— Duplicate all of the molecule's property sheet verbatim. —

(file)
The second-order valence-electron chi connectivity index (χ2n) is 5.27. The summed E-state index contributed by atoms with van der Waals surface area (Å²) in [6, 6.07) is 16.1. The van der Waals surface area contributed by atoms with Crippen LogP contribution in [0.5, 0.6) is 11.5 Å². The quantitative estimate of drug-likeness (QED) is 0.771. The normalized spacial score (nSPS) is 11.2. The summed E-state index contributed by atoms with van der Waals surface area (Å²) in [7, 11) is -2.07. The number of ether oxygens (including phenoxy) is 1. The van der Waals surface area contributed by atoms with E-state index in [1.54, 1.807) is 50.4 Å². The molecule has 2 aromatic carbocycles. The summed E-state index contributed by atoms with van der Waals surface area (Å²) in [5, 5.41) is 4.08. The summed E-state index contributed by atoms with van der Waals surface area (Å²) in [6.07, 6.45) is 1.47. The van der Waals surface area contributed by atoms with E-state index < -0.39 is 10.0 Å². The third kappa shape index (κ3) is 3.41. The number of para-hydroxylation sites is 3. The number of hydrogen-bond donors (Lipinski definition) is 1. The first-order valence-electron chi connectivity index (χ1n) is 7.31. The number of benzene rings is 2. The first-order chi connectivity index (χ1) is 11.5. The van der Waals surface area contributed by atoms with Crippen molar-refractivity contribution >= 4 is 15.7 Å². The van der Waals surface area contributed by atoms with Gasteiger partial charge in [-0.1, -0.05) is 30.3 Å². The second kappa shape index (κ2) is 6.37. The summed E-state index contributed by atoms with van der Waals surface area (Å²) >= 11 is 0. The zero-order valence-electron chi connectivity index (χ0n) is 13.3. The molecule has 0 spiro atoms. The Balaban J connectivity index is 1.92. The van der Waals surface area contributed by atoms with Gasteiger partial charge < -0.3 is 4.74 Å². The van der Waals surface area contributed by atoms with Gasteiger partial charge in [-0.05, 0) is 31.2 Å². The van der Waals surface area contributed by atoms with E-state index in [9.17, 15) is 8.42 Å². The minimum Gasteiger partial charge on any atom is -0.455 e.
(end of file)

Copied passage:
The second-order valence-electron chi connectivity index (χ2n) is 5.27. The summed E-state index contributed by atoms with van der Waals surface area (Å²) in [6, 6.07) is 16.1. The van der Waals surface area contributed by atoms with Crippen LogP contribution in [0.5, 0.6) is 11.5 Å². The quantitative estimate of drug-likeness (QED) is 0.771. The normalized spacial score (nSPS) is 11.2. The summed E-state index contributed by atoms with van der Waals surface area (Å²) in [7, 11) is -2.07. The number of ether oxygens (including phenoxy) is 1. The van der Waals surface area contributed by atoms with E-state index in [1.54, 1.807) is 50.4 Å². The molecule has 2 aromatic carbocycles. The summed E-state index contributed by atoms with van der Waals surface area (Å²) in [5, 5.41) is 4.08. The summed E-state index contributed by atoms with van der Waals surface area (Å²) in [6.07, 6.45) is 1.47. The van der Waals surface area contributed by atoms with E-state index < -0.39 is 10.0 Å². The third kappa shape index (κ3) is 3.41. The number of para-hydroxylation sites is 3. The number of hydrogen-bond donors (Lipinski definition) is 1. The first-order valence-electron chi connectivity index (χ1n) is 7.31. The number of benzene rings is 2. The first-order chi connectivity index (χ1) is 11.5. The van der Waals surface area contributed by atoms with Crippen molar-refractivity contribution >= 4 is 15.7 Å². The van der Waals surface area contributed by atoms with Gasteiger partial charge in [-0.1, -0.05) is 30.3 Å². The second kappa shape index (κ2) is 6.37. The summed E-state index contributed by atoms with van der Waals surface area (Å²) >= 11 is 0. The zero-order valence-electron chi connectivity index (χ0n) is 13.3. The molecule has 0 spiro atoms. The Balaban J connectivity index is 1.92. The van der Waals surface area contributed by atoms with Gasteiger partial charge < -0.3 is 4.74 Å². The van der Waals surface area contributed by atoms with Gasteiger partial charge in [-0.05, 0) is 31.2 Å². The van der Waals surface area contributed by atoms with E-state index in [9.17, 15) is 8.42 Å². The minimum Gasteiger partial charge on any atom is -0.455 e.